Hold on, investors – you haven’t seen anything yet.
According to Peter Smith, Blockchain CEO/co-founder, and Jeremy Liew, Snapchat’s first investor, bitcoin’s price could hit $500,000 by 2030. The pair made their case for this projection to Business Insider.
There are several factors behind this projection.
Remittance transfers are one reason. Bitcoin transfers to foreign countries have nearly doubled in the past 15 years and account for 0.75% of GDP, according to the World Bank.
The duo claim bitcoin-based remittances will increase sharply as awareness builds.
Political uncertainty in the U.S., the U.K. and developing nations is another factor. As geopolitical risks increase, rising bitcoin awareness combined with ease of transport and continued strong market performance will boost consumer and investor interest in bitcoin.
The growth of mobile transactions is another factor. Non-cash transactions will jump from 15% to 30% over the next decade as smartphone use increases. The total number of smartphone users is expected to reach 1 billion by 2020.
GMSA, a global organization representing mobile phone operators, predicts 90% of new users will be from developing nations. Nearly everyone will be able to have a bank in their pocket. Bitcoin could account for half of these transactions.
Smith and Liew based their projection on the following model drivers.
The projections are not definite, considering things could go wrong. There has been a lot of negative news about bitcoin recently.
China, where most bitcoin trading takes place, has cracked down on trading. The three largest bitcoin exchanges have announced a 0.2% fee on all transactions, as well as blocking withdrawals from trading accounts.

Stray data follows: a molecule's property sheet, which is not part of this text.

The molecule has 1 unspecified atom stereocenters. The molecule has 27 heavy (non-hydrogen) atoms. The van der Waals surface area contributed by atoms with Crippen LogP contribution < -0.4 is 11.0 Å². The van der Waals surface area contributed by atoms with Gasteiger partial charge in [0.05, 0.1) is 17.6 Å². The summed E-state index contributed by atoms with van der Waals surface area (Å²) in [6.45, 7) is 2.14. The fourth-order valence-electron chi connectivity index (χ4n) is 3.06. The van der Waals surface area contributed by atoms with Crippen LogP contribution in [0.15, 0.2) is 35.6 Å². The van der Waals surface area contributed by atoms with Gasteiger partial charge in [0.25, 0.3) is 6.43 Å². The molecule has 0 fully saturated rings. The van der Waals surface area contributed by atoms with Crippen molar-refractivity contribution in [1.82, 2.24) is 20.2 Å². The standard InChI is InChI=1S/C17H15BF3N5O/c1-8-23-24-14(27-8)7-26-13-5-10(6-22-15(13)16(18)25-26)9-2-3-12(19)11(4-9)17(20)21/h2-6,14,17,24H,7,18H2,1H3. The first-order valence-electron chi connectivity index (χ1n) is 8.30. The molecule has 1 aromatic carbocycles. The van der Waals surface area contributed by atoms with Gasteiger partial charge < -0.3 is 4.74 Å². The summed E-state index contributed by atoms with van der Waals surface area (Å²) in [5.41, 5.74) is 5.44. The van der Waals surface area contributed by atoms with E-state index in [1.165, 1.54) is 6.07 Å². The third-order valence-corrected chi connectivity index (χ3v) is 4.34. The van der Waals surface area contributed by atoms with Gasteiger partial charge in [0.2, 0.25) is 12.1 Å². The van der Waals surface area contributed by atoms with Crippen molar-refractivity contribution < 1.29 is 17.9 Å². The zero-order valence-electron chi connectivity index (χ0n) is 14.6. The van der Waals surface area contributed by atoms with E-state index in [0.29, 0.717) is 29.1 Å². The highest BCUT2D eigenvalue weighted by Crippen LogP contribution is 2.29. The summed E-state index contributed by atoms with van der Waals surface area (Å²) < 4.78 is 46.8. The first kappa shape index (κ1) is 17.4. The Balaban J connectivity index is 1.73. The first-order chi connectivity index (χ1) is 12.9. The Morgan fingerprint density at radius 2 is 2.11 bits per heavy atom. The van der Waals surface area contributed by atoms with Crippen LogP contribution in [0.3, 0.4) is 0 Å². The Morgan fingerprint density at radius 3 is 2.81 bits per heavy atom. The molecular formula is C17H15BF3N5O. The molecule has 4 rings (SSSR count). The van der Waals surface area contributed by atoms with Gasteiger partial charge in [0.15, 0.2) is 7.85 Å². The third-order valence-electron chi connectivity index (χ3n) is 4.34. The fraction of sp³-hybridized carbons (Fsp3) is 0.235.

The U.S. Securities and Exchange Commission (SEC) rejected two bitcoin ETFs. Another proposed ETF is not expected to be approved.
Smith, however, thinks bitcoin is in its early stages. He said the SEC ruling was not a surprise. Winning such approval could take a long time.
Meanwhile, regulatory approval has occurred elsewhere. Bitcoin became legal payment in Japan on April 1.
Another obstacle is the hard fork, which could cause a split into two bitcoins, regular bitcoin and Bitcoin Unlimited.
Smith is not concerned about the hard fork since there are strong economic incentives to prevent it. He noted that the bitcoin blockchain has operated for more than seven years with no downtime, which no other back-end system operating at the same scale has accomplished.
While the price of bitcoin has been volatile compared to traditional currencies, it has always rallied. After rising 20% in the first week of 2017, it crashed 35% when China cracked down on trading. Since, then, it has recovered those losses and is up 25% for the year.
Featured image from Shutterstock.
Last modified: April 11, 2017 10:11 UTC